Starting tomorrow, May 31, Department of Transportation’s Pipeline and Hazardous Materials Safety Administration (PHMSA) will hold a public meeting on CO2 pipeline safety in Des Moines, IA. Normally when PHMSA holds a public meeting, I put the word “public” in quotes because traditionally these meetings have been geared toward industry and not toward the general public.
For example, PHMSA held a “public” meeting this past December in Houston, with the minimal amount of notice allowed under the law. Naturally, the room was filled with industry leaders who only needed to travel to a different part of town from their office.
To be fair to PHMSA, the public hasn’t been particularly engaged with the type of safety work with which PHMSA is charged. However, CO2 pipelines have led to a level of public engagement on pipeline safety regulations not previously seen.
Several non-profit groups such as Science and Environmental Health Network (SEHN), Center for International Environmental Law (CIEL), Food & Water Watch, Pipeline Safety Trust, and others called for a true public meeting; one that meets the engaged public where they live, listens to their concerns and incorporates them into a new rulemaking, and offers an opportunity to inform the public about what PHMSA is doing as a safety agency to address said concerns.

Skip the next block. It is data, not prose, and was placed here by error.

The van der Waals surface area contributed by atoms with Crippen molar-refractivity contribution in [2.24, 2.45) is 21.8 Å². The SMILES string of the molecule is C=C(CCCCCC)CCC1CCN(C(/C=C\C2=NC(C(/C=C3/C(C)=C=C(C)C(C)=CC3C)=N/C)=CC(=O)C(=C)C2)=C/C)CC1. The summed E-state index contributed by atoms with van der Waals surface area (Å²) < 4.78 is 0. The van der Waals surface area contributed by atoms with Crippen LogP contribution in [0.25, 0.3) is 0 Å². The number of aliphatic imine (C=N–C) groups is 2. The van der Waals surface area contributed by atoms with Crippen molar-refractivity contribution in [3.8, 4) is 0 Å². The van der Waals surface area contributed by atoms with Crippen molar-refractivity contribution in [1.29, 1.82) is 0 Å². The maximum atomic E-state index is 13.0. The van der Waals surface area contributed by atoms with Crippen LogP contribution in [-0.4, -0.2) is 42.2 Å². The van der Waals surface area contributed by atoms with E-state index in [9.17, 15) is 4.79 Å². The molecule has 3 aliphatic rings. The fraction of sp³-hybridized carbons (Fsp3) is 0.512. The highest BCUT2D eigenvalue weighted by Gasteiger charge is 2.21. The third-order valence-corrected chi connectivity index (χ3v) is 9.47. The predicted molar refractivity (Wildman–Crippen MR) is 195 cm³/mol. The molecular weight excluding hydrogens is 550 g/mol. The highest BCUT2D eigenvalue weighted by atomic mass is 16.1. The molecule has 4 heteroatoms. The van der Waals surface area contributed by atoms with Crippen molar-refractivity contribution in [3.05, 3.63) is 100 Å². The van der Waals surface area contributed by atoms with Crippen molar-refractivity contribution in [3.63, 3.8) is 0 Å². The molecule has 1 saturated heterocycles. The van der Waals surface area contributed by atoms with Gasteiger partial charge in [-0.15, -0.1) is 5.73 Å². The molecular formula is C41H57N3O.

Remarkably, PHMSA listened to the public and is holding a meeting this week in the heart of an area facing new proposed buildouts of CO2 pipelines – Iowa. I want to take this opportunity to applaud PHMSA for holding this meeting and for holding it near where the impacted public live and work. Thank you, PHMSA! This certainly means a lot to the Pipeline Safety Trust and I know it means a lot to many of the people in the Midwest with a CO2 pipelines planned to come through their property or community.
I know that these pipelines are a charged issue for many. Many people have deep safety concerns for their family and community. Many people have strong feelings about private property being taken against their will for private gain. Many people are worried that CO2 pipelines could be used to keep fossil fuel companies in business when we should be focusing on a true carbon-free future to stave off the worst effects of climate change.
While these are all valid concerns, it’s important to remember that of these concerns, PHMSA can only affect safety issues. PHMSA has no jurisdiction over eminent domain, siting, or broad energy policy.
I want this public meeting to be a success because I would like PHMSA to continue to hold these types of public meetings that are truly for the public. I don’t want to give PHMSA an excuse to not hold a similar meeting again because they didn’t consider this one productive. I would consider the meeting successful if PHMSA heard the public’s concerns, incorporated those concerns into their rulemaking, and the public left with a deeper understanding of PHMSA’s role as a safety regulator and how they can continue to have an impact on pipeline safety going forward.
I would never try to tell someone else how they should advocate for what they believe. I only want to share my desire for a successful meeting and what I hope everyone takes home from Des Moines this week.
I hope to see you there, but know that if you can’t be there in person, you can watch and participate virtually.
You can find details here: